P3. Lorentz Equations explain phenomenon

C. Relativity with regards to aether


P1. Observation X

P2. Lorentz Equations explain phenomenon

C. Relativity with regards to observer

ALder’s Razor

“What cannot be settled with experiment is not worth debating.”

Also known as “Newton's Flaming Laser Sword” [3].  Alder appears to have been heavily influenced by the ideas of Logical Positivism, which is a school of thought that believes only observable evidence and tautological logic have any rational meaning [4].  Alder chose the name for his razor as a tribute to Newton’s evidence based approach to knowledge and with the intent of letting people know that his razor was much more powerful than Occam’s.  The overwhelming cutting power of this razor was not lost on Alder who wrote,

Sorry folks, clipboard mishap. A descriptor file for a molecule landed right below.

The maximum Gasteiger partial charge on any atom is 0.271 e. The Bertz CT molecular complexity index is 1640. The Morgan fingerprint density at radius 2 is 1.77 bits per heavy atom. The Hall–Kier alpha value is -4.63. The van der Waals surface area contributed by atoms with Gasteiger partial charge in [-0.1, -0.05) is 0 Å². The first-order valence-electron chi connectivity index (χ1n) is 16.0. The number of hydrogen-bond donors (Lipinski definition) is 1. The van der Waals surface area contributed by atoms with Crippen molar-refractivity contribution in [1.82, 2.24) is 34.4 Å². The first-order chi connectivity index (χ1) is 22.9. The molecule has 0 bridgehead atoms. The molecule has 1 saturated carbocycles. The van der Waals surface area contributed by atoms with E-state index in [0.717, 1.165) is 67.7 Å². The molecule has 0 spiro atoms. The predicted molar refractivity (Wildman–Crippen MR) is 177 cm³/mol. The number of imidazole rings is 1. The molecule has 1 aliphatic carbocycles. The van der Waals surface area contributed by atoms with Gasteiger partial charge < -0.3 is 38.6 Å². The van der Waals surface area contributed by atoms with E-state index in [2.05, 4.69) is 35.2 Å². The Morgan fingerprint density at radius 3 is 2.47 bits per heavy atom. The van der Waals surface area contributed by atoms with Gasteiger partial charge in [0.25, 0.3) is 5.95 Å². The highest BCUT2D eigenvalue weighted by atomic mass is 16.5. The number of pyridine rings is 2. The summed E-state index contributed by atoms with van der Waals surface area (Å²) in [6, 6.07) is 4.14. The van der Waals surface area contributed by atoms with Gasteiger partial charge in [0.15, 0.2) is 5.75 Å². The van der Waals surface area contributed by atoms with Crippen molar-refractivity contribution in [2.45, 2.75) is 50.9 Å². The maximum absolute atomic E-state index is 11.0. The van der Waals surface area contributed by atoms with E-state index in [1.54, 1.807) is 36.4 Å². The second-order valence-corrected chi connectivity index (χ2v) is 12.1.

“It must also be said that, although one might much admire a genuine Newtonian philosopher if such could [be] found, it would be unwise to invite one to a dinner party. Unwilling to discuss anything unless he understood it to a depth that most people never attain on anything, he would be a notably poor conversationalist. We can safely say that he would have no opinions on religion or politics, and his views on sex would tend either to the very theoretical or to the decidedly empirical, thus more or less ruling out discussion on anything of general interest. Not even Newton was a complete Newtonian, and it may be doubted if life generally offers the luxury of not having an opinion on anything that cannot be reduced to predicate calculus plus certified observation statements. While the Newtonian insistence on ensuring that any statement is testable by observation (or has logical consequences which are so testable) undoubtedly cuts out the crap, it also seems to cut out almost everything else as well. Newton’s Laser Sword should therefore be used very cautiously.”[5]

Hume’s Razor, Sagan Standard, and Hitchen’s Razor